In 1975, as Paddy Devlin mulled over the future, the prospect of the Provisionals becoming engaged in a peace process with the Unionists and the British seemed impossibly remote. (The Provisionals’ cease-fire at the time was highly conditional, and actually saw an increase in the amount of sectarian violence.)
However, the parallels between the two situations are as striking as their differences and some — particularly for nationalists — are hardly reassuring. The most obvious one is this. In 1974, the British allowed the power-sharing government to fold rather than confront the loyalist and Unionist opposition to it. Just over 25 years later, the British reimposed direct rule rather than face the prospect of a rebellion in Unionist ranks against the power-sharing executive over the fact that the IRA had not begun decommissioning. Mandelson did so in order to save David Trimble from the threat of being deposed as leader of the UUP.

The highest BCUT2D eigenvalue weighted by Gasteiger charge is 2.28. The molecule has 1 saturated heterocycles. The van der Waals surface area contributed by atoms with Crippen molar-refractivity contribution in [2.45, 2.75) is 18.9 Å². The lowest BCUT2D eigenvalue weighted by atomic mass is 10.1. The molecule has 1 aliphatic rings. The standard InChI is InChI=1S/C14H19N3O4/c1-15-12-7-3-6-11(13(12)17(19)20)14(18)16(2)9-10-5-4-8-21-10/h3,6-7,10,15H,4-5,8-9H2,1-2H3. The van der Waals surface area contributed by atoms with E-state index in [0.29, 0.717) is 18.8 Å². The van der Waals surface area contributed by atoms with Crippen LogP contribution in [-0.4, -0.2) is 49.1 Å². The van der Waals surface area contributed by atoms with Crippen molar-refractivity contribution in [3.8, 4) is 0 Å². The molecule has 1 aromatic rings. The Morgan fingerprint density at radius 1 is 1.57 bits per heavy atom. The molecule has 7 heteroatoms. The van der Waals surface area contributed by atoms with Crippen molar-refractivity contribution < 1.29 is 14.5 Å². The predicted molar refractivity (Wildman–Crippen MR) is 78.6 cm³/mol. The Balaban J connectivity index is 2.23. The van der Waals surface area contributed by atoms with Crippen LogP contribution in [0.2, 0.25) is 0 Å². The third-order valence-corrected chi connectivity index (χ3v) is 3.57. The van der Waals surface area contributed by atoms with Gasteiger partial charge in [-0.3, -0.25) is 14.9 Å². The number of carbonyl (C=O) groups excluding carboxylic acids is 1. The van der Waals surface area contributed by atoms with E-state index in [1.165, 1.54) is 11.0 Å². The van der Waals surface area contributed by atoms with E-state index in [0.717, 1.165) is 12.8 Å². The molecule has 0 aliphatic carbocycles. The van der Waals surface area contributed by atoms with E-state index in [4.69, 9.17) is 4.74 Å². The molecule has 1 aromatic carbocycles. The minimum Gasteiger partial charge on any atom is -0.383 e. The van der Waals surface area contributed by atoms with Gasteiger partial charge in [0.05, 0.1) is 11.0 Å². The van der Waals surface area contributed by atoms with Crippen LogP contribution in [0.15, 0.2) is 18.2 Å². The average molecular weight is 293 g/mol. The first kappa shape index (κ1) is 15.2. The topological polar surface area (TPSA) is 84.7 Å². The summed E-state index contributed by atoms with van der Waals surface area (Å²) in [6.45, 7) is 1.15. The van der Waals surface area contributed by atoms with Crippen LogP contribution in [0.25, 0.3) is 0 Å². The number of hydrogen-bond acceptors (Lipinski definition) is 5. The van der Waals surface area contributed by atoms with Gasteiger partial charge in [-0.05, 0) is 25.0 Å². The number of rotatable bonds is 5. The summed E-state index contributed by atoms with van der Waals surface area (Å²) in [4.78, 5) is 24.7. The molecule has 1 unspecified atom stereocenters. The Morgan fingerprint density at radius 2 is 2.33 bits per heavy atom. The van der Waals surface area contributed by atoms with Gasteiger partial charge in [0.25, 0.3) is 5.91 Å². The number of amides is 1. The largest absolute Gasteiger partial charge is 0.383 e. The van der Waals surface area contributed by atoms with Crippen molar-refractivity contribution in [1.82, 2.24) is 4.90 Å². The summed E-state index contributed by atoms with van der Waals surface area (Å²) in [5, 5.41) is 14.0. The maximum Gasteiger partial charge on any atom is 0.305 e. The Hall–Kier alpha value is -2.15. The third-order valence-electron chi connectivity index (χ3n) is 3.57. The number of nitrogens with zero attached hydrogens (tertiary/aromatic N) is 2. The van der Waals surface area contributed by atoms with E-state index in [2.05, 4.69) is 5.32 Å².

This indeed is an all to familiar course of action for Britain to take. The category of disasters that characterized British policy in the North in the early 1970s were largely inspired by the desire to save Brian Faulkner’s government. Faulkner was then the only thing that stood between Britain and the onerous responsibility of taking over governance of the North. The heavy-handed security measures that Britain used in those years were meant to placate Faulkner’s hard-line Unionist critics. They included internment without trial (which the British army leadership wisely had opposed) and Bloody Sunday.
In the end, of course, these measures had the opposite affect. They made direct rule inevitable. Nationalists might just see a parallel in Mandelson’s recent action, which saved Trimble but at the cost of making direct rule unavoidable.
Let us hope that another generation is not condemned to wander in the political wasteland as a result of that calculation.